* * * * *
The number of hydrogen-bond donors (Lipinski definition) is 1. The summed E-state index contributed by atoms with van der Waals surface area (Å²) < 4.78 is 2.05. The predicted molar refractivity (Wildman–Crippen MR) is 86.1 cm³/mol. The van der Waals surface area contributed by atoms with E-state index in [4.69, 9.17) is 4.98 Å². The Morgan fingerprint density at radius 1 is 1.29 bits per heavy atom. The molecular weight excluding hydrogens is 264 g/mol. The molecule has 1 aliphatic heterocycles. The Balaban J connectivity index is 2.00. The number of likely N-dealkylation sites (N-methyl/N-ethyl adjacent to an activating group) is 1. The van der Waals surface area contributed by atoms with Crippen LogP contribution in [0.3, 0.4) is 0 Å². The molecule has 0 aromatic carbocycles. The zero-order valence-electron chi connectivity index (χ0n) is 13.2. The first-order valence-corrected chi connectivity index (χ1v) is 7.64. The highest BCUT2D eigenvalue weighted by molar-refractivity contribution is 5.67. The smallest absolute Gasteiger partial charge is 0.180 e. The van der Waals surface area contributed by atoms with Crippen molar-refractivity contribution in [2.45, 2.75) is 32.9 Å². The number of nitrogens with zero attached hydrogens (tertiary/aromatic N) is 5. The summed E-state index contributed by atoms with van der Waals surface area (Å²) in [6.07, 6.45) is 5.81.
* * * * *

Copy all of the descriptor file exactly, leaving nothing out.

The number of hydrogen-bond donors (Lipinski definition) is 1. The summed E-state index contributed by atoms with van der Waals surface area (Å²) < 4.78 is 2.05. The predicted molar refractivity (Wildman–Crippen MR) is 86.1 cm³/mol. The van der Waals surface area contributed by atoms with E-state index in [4.69, 9.17) is 4.98 Å². The Morgan fingerprint density at radius 1 is 1.29 bits per heavy atom. The molecular weight excluding hydrogens is 264 g/mol. The molecule has 1 aliphatic heterocycles. The Balaban J connectivity index is 2.00. The number of likely N-dealkylation sites (N-methyl/N-ethyl adjacent to an activating group) is 1. The van der Waals surface area contributed by atoms with Crippen LogP contribution in [0.3, 0.4) is 0 Å². The molecule has 0 aromatic carbocycles. The zero-order valence-electron chi connectivity index (χ0n) is 13.2. The first-order valence-corrected chi connectivity index (χ1v) is 7.64. The highest BCUT2D eigenvalue weighted by molar-refractivity contribution is 5.67. The smallest absolute Gasteiger partial charge is 0.180 e. The van der Waals surface area contributed by atoms with Crippen molar-refractivity contribution in [2.45, 2.75) is 32.9 Å². The number of nitrogens with zero attached hydrogens (tertiary/aromatic N) is 5. The summed E-state index contributed by atoms with van der Waals surface area (Å²) in [6.07, 6.45) is 5.81.